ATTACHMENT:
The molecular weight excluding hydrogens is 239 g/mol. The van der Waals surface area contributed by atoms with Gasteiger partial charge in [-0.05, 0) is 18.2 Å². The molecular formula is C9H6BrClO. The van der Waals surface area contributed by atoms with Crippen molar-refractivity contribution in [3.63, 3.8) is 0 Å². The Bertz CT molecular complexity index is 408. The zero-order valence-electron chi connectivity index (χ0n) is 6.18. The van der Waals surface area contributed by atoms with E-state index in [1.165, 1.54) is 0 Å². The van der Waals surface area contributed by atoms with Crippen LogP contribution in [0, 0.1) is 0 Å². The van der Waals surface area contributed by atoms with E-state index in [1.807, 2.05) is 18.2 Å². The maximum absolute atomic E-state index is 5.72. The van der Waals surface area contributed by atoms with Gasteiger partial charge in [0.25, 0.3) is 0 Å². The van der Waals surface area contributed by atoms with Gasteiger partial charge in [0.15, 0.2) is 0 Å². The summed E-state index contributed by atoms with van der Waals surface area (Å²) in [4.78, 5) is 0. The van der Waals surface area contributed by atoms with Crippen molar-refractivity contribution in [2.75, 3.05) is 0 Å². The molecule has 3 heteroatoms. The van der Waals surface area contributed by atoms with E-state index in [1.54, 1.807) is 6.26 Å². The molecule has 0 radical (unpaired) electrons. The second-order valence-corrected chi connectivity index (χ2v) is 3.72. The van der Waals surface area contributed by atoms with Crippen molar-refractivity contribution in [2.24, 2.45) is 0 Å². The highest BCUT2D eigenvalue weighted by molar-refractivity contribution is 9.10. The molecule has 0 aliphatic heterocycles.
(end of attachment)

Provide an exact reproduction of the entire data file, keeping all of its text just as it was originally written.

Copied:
The molecular weight excluding hydrogens is 239 g/mol. The van der Waals surface area contributed by atoms with Gasteiger partial charge in [-0.05, 0) is 18.2 Å². The molecular formula is C9H6BrClO. The van der Waals surface area contributed by atoms with Crippen molar-refractivity contribution in [3.63, 3.8) is 0 Å². The Bertz CT molecular complexity index is 408. The zero-order valence-electron chi connectivity index (χ0n) is 6.18. The van der Waals surface area contributed by atoms with E-state index in [1.165, 1.54) is 0 Å². The van der Waals surface area contributed by atoms with Crippen LogP contribution in [0, 0.1) is 0 Å². The van der Waals surface area contributed by atoms with E-state index in [1.807, 2.05) is 18.2 Å². The maximum absolute atomic E-state index is 5.72. The van der Waals surface area contributed by atoms with Gasteiger partial charge in [0.25, 0.3) is 0 Å². The van der Waals surface area contributed by atoms with Gasteiger partial charge in [0.15, 0.2) is 0 Å². The summed E-state index contributed by atoms with van der Waals surface area (Å²) in [4.78, 5) is 0. The van der Waals surface area contributed by atoms with Crippen molar-refractivity contribution in [2.75, 3.05) is 0 Å². The molecule has 3 heteroatoms. The van der Waals surface area contributed by atoms with E-state index in [1.54, 1.807) is 6.26 Å². The molecule has 0 radical (unpaired) electrons. The second-order valence-corrected chi connectivity index (χ2v) is 3.72. The van der Waals surface area contributed by atoms with Crippen molar-refractivity contribution in [2.24, 2.45) is 0 Å². The highest BCUT2D eigenvalue weighted by molar-refractivity contribution is 9.10. The molecule has 0 aliphatic heterocycles.